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PSA boss says politicians responsible for fate of Opel engine jobs
September 12, 2017 / 2:40 PM / 2 months ago

PSA boss says politicians responsible for fate of Opel engine jobs

FRANKFURT (Reuters) - PSA Group’s (PEUP.PA) Chief Executive Carlos Tavares said on Tuesday European policymakers were responsible for the fate of 800 jobs at Opel’s engine testing facility, given that many are under threat from a regulatory push to promote electric cars.

An Opel logo is pictured on a car in front of the Opel headquarters in Ruesselsheim June 9, 2010. REUTERS/Ralph Orlowski

PSA is in the process of integrating Opel, after buying it from General Motors (GM.N), a task which analysts say will lead to sweeping job cuts since most vehicles will be migrated to platforms engineered by the French carmaker.

Some 800 of Opel’s 7,700 engineers work at its seven-storey engine development centre in Ruesselsheim, Germany, where the carmaker has 45 state-of-the-art engine test benches.

Asked whether Opel will still need its engine testing facility in Ruesselsheim, Tavares said: “The question that you raised, which is a fair one, is not related to Ruesselsheim, it is related to the whole European automotive industry.”

If European policymakers are advocating a ban on combustion engines then this has consequences also for the auto industry as a whole, Tavares said.

“Well this is the decision made by the governments, to forbid the usage of the internal combustion engine, this is not my decision .... If they decide that, my role as the president of the company is to comply.”

PSA Group and Opel will have to “reorganise ourselves in a way which is adapted to the new reality which is that governments want electrification.”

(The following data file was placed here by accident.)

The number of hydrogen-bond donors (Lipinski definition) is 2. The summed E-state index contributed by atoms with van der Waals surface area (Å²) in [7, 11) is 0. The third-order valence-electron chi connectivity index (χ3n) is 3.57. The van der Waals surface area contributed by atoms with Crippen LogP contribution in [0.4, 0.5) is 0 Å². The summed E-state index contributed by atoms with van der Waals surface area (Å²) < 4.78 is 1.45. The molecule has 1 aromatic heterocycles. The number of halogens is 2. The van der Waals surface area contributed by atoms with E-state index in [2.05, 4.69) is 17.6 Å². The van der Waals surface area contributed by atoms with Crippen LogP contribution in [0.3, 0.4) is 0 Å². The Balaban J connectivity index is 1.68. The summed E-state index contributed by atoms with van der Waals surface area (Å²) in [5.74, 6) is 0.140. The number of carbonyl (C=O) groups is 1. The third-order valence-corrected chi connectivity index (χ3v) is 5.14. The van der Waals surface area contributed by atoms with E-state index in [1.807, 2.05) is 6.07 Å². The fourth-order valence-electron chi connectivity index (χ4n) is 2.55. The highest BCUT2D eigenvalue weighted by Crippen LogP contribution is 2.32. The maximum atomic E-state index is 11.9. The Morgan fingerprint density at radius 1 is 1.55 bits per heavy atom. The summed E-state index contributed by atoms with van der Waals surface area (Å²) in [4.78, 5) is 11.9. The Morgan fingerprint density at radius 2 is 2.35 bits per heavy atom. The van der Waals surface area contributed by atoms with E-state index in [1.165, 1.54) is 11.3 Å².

Tavares said the transformation will include a need to retrain people to a new era for electric cars. A PSA spokesman later added that each new Opel incorporating PSA technologies model will need to be tested individually, a step which creates work for Opel’s engineers.

In an earlier discussion with journalists on Tuesday, Tavares had said he would need the engineers in Ruesselsheim “110 percent.”

However, with European politicians pushing electrification, Europe’s industry may run the risk of taking a large bet on one particular technology.

“The scientific responsibility of selecting one technology and instructing the carmakers to go in this direction, this scientific responsibility is in the hands of the governments,” Tavares said.

“If you ask everybody to make electric vehicles and you cannot subsidise them, then you have to raise prices or you have to smash the margins of the companies, and then you have a problem of the sustainability of the companies,” he added.

Reporting by Edward Taylor; Editing by Mark Potter and Susan Thomas

Our Standards:The Thomson Reuters Trust Principles.
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